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Deciding which type of property is right for you

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Buying your own home is much more than a financial investment. It’s also a lifestyle choice. So, when it comes to finding the right type of property to suit your lifestyle, there are a number of variables to consider.

Do you want a four bedroom home in the suburbs? A townhouse in the inner city? Or an apartment right in the CBD?

To help identify what type of property is right for you, here are a few options to think about.

Buying a home vs building one

It’s the age-old housing debate, is it better to build or buy your own home?

One of the first things you may have to decide is whether you want to build your home from scratch, or buy an existing one.

Buying an established home means you know what you’re getting, and the process is usually faster and easier. On the other hand, building a new place let’s you tailor the home exactly how you want it - from the floor plan to the finishes. Choosing to build can also help you save on stamp duty, since you’re only required to pay stamp duty on the lot of land and not the property itself. For example, a $500,000 land lot in Sydney will mean you have to pay around $17,500 in stamp duty on the land. In comparison, buying an established property in Sydney at the median dwelling price of $1,025,684 will cost you over $41,000 in stamp duty.

In some states, you may be eligible for the First Home Owners Grant (FHOG) if you build from scratch. Most states offer between $10,000 and $30,000 if you’re a first home buyer.

With an established home, you can save yourself the hassle that comes with building and scroll through available properties online until you find the one that suits your requirements. Plus, buying an established home means you can choose your desired location with ease, without being restricted by the size or type of the property - there’s a lot more availability and choice.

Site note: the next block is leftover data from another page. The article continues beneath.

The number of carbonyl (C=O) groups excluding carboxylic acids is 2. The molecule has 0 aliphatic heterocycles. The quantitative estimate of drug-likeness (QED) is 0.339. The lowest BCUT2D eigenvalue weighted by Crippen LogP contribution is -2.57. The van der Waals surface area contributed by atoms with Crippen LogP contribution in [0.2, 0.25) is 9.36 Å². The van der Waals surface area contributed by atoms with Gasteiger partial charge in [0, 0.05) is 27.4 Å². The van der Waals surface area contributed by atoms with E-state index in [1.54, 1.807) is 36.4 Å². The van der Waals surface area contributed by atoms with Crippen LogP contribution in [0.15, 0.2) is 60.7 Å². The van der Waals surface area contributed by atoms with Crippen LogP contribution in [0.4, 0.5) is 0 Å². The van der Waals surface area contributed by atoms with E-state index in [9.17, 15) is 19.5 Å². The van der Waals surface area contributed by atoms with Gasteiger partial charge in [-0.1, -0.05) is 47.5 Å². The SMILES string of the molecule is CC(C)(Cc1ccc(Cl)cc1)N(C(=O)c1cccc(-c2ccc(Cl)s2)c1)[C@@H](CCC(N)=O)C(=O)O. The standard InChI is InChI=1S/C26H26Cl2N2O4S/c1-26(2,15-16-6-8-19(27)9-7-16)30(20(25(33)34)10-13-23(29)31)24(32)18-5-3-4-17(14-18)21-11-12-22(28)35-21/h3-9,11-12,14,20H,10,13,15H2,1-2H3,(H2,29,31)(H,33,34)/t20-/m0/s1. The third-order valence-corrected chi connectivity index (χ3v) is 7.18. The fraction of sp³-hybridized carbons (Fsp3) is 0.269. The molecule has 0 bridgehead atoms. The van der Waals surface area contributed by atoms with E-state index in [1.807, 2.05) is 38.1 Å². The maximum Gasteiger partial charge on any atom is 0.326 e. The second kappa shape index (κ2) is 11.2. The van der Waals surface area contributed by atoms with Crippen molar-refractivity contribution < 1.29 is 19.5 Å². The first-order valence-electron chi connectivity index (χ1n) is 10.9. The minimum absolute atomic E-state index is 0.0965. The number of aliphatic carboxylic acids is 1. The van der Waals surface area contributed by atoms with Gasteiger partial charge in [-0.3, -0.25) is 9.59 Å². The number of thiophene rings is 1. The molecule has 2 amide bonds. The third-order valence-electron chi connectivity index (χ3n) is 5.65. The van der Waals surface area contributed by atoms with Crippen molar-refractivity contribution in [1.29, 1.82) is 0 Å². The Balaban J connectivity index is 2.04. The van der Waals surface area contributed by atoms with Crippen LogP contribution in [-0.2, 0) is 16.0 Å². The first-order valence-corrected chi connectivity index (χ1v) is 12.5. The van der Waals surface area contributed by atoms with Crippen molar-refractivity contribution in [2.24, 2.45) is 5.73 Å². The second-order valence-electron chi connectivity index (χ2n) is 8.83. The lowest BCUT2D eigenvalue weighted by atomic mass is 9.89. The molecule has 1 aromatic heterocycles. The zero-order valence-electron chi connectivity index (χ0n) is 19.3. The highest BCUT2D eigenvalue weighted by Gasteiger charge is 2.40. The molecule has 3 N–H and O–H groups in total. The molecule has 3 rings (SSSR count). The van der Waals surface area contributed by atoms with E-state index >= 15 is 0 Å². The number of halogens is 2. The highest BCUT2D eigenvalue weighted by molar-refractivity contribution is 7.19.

Always compare the pros and cons before choosing whether you want to buy or build a home.

Buying ‘off the plan’

Buying ‘off the plan’ essentially means buying a property before it has been been built or is still under construction. Without a physical property to inspect, buyers make their decision based on the buildings plans, artistic renderings, and project developer.

One of the key advantages to buying off the plan is that you agree upon a purchase price before the building is completed. You also generally only need to offer a small deposit. However, this can pose as a downside. You could agree to pay a lot more for a property than it is worth by the time you move in if property prices fall.

Common types of property

There are plenty of different types of homes you can consider including:

Apartments and units

If you’re looking at living close to the CBD, an apartment or unit could be a good option. They’re often more affordable than houses, and generally don’t have as much maintenance involved e.g. mowing lawns, cleaning gutters, and tending to gardens. It can be a good idea to budget for quarterly body corporate fees which pay for the maintenance of the complex.

An apartment or unit complex may also have access to plenty of extra facilities such as a pool, tennis court, gym, and BBQ area.

Townhouses and villas

A townhouse can be the best of both worlds - cheaper than a house, but much more spacious than an apartment. Some townhouses may feature an outdoor terrace or courtyard where you can enjoy alfresco living.

Buying a townhouse can be a great alternative for those who want the privacy of a house, but don’t want to live in an apartment. Townhouses generally don’t have common spaces such as shared hallways or a lobby, so you get more privacy.

Again, as you’ll be on a strata title, you’ll need to pay body corporate fees every quarter, as well as attend regular meetings and committees where important decisions are made about the property.


A duplex is a single building that contains two seperate homes that share a common central wall and one roof. The homes can either exist on one land title and be owned and sold together, or exist on seperate titles and be individually owned and sold.

The residences will have their own front door and amenities, the same as a freestanding house. They also have different mailing address such as 1A Duplex Street and 1B Duplex Street.

For some, a duplex can be key to getting a foot on the property ladder as half of a house comes with half of the price tag. However if you are buying the full duplex, this perk may not apply as the purchase price will likely match that of freestanding homes in the area or more.